The Army would ignore the votes of 99 senators if it were to renege on plans to open competition for companies to restore Iraq's oil production, the Senate (search) sponsor of competitive bidding legislation said Tuesday.

The job currently is being done by a subsidiary of Halliburton (search), the company formerly led by Vice President Dick Cheney (search).

Sen. Barbara Boxer, D-Calif., said the Army Corps of Engineers would contradict its own timetable if it should fail to end the lucrative monopoly given to Halliburton.

Cheney's office has said repeatedly that the vice president has severed ties with the company and had no role in awarding the work to Halliburton's KBR subsidiary.

Boxer was reacting to an Associated Press story last week that said Halliburton's work was likely to last longer than estimated as costs to the government escalated. The government had approved $213.7 million in payments to KBR as of last week, up from $184.7 million the first week in June.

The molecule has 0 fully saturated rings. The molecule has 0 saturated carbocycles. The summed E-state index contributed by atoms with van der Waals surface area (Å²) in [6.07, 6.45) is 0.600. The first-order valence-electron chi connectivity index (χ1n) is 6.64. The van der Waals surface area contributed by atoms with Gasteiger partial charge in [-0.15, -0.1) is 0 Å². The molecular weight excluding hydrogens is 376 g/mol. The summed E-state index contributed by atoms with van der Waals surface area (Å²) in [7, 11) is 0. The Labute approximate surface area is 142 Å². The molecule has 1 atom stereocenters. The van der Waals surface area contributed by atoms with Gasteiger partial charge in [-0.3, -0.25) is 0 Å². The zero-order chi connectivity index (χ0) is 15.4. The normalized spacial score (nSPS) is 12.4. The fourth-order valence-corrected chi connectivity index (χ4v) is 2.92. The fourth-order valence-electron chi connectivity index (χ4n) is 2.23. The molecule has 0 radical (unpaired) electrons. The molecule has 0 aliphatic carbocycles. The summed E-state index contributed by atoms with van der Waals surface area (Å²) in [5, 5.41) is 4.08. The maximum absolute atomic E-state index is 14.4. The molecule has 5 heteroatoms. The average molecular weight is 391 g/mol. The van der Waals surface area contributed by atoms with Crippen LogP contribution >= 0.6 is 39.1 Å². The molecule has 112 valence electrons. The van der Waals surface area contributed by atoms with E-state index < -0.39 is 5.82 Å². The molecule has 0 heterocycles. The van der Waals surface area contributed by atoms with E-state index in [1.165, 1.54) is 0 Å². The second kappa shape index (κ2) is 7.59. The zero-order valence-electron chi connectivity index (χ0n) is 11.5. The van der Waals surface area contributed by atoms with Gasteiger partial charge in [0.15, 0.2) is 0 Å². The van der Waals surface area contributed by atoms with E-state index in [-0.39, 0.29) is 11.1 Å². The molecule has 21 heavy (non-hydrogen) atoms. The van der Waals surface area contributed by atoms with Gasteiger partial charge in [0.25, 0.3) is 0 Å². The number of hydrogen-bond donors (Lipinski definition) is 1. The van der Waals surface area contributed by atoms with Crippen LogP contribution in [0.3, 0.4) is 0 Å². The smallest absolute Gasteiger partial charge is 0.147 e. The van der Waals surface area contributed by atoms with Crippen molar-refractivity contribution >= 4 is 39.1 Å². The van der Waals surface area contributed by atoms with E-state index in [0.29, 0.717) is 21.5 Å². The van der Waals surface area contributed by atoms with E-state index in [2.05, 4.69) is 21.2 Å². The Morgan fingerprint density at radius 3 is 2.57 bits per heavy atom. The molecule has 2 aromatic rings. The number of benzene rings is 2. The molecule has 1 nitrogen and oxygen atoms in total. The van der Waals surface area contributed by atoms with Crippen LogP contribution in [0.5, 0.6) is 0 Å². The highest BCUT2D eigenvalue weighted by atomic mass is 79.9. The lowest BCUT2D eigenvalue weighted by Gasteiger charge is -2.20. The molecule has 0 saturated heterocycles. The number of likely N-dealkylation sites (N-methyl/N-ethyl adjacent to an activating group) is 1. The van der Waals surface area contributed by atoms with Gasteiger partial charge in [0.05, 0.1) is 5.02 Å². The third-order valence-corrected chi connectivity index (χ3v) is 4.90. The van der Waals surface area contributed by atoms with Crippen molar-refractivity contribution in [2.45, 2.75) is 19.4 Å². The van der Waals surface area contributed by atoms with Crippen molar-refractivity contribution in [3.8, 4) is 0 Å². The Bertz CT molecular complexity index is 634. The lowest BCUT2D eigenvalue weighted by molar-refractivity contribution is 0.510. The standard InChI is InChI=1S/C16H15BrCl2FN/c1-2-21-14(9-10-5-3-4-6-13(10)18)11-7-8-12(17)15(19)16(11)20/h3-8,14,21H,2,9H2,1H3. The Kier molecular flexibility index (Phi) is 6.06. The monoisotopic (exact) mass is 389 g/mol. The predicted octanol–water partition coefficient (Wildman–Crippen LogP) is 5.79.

Boxer said a delay would be "a direct rebuke of the will of the United States Senate," which voted 99-0 on May 22 to force the Army to award a competitive replacement contract by Aug. 31 or explain the delay. The amendment was added to the Senate version of the defense authorization bill, which is headed to a House-Senate conference. The Senate Armed Services chairman, John Warner, R-Va., co-sponsored the amendment.

Lt. Col. Eugene Pawlik, a spokesman for the Corps of Engineers, said, "We generally don't reply directly to statements from any of our elected representatives. We certainly try to comply with directions we receive from Congress. If we have a requirement to report back to Congress on the contracting, and provide background on why the process has gone the way it has, we certainly will do that."

The Corps last week said that given requirements necessary to rebuild Iraq's oil industry, it could not have a proposal ready for contractor bidding by the original August timetable.

Further, Corps officials said there would be no second contract if the oil restoration mission were to be completed before another company could take over or if the Iraqis make arrangements for additional help.